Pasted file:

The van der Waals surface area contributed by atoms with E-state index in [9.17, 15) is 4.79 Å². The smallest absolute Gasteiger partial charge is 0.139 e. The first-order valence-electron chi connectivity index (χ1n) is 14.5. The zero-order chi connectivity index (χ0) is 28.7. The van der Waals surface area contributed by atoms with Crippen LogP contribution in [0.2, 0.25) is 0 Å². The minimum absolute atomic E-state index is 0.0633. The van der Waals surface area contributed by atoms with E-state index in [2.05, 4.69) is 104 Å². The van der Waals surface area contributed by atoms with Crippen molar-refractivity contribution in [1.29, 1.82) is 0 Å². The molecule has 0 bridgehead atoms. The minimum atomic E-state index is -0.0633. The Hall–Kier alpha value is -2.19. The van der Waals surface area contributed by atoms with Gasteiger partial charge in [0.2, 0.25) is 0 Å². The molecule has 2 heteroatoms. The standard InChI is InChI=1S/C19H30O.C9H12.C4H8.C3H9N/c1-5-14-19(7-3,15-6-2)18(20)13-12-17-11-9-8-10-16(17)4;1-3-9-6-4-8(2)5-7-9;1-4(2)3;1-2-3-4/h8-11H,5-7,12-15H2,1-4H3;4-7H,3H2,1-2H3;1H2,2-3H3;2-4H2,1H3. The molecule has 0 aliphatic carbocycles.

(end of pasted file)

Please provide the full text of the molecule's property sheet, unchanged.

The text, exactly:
The van der Waals surface area contributed by atoms with E-state index in [9.17, 15) is 4.79 Å². The smallest absolute Gasteiger partial charge is 0.139 e. The first-order valence-electron chi connectivity index (χ1n) is 14.5. The zero-order chi connectivity index (χ0) is 28.7. The van der Waals surface area contributed by atoms with Crippen LogP contribution in [0.2, 0.25) is 0 Å². The minimum absolute atomic E-state index is 0.0633. The van der Waals surface area contributed by atoms with E-state index in [2.05, 4.69) is 104 Å². The van der Waals surface area contributed by atoms with Crippen molar-refractivity contribution in [1.29, 1.82) is 0 Å². The molecule has 0 bridgehead atoms. The minimum atomic E-state index is -0.0633. The Hall–Kier alpha value is -2.19. The van der Waals surface area contributed by atoms with Gasteiger partial charge in [0.2, 0.25) is 0 Å². The molecule has 2 heteroatoms. The standard InChI is InChI=1S/C19H30O.C9H12.C4H8.C3H9N/c1-5-14-19(7-3,15-6-2)18(20)13-12-17-11-9-8-10-16(17)4;1-3-9-6-4-8(2)5-7-9;1-4(2)3;1-2-3-4/h8-11H,5-7,12-15H2,1-4H3;4-7H,3H2,1-2H3;1H2,2-3H3;2-4H2,1H3. The molecule has 0 aliphatic carbocycles.